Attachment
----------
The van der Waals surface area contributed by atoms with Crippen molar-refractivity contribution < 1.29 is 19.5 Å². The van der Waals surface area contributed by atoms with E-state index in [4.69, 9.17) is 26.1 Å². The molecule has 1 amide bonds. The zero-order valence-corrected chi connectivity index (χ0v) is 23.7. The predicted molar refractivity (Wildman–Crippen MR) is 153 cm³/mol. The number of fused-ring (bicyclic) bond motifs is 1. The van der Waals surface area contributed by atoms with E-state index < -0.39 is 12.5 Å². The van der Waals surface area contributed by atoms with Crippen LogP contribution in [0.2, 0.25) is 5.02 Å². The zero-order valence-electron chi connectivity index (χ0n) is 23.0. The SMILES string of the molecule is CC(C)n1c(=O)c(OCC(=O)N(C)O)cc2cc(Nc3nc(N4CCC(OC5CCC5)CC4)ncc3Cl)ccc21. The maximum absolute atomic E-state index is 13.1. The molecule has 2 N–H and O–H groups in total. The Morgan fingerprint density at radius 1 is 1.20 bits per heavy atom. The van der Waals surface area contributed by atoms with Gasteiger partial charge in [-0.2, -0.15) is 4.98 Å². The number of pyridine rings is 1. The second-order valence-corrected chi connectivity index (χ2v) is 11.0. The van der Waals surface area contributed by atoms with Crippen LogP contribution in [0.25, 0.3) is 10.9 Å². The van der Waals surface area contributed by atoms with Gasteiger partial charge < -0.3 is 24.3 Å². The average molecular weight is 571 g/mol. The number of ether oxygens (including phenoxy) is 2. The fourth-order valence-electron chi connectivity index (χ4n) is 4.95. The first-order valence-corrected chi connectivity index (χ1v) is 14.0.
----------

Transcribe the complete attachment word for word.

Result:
The van der Waals surface area contributed by atoms with Crippen molar-refractivity contribution < 1.29 is 19.5 Å². The van der Waals surface area contributed by atoms with E-state index in [4.69, 9.17) is 26.1 Å². The molecule has 1 amide bonds. The zero-order valence-corrected chi connectivity index (χ0v) is 23.7. The predicted molar refractivity (Wildman–Crippen MR) is 153 cm³/mol. The number of fused-ring (bicyclic) bond motifs is 1. The van der Waals surface area contributed by atoms with E-state index < -0.39 is 12.5 Å². The van der Waals surface area contributed by atoms with Crippen LogP contribution in [0.2, 0.25) is 5.02 Å². The zero-order valence-electron chi connectivity index (χ0n) is 23.0. The SMILES string of the molecule is CC(C)n1c(=O)c(OCC(=O)N(C)O)cc2cc(Nc3nc(N4CCC(OC5CCC5)CC4)ncc3Cl)ccc21. The maximum absolute atomic E-state index is 13.1. The molecule has 2 N–H and O–H groups in total. The Morgan fingerprint density at radius 1 is 1.20 bits per heavy atom. The van der Waals surface area contributed by atoms with Gasteiger partial charge in [-0.2, -0.15) is 4.98 Å². The number of pyridine rings is 1. The second-order valence-corrected chi connectivity index (χ2v) is 11.0. The van der Waals surface area contributed by atoms with Crippen LogP contribution in [0.25, 0.3) is 10.9 Å². The van der Waals surface area contributed by atoms with Gasteiger partial charge < -0.3 is 24.3 Å². The average molecular weight is 571 g/mol. The number of ether oxygens (including phenoxy) is 2. The fourth-order valence-electron chi connectivity index (χ4n) is 4.95. The first-order valence-corrected chi connectivity index (χ1v) is 14.0.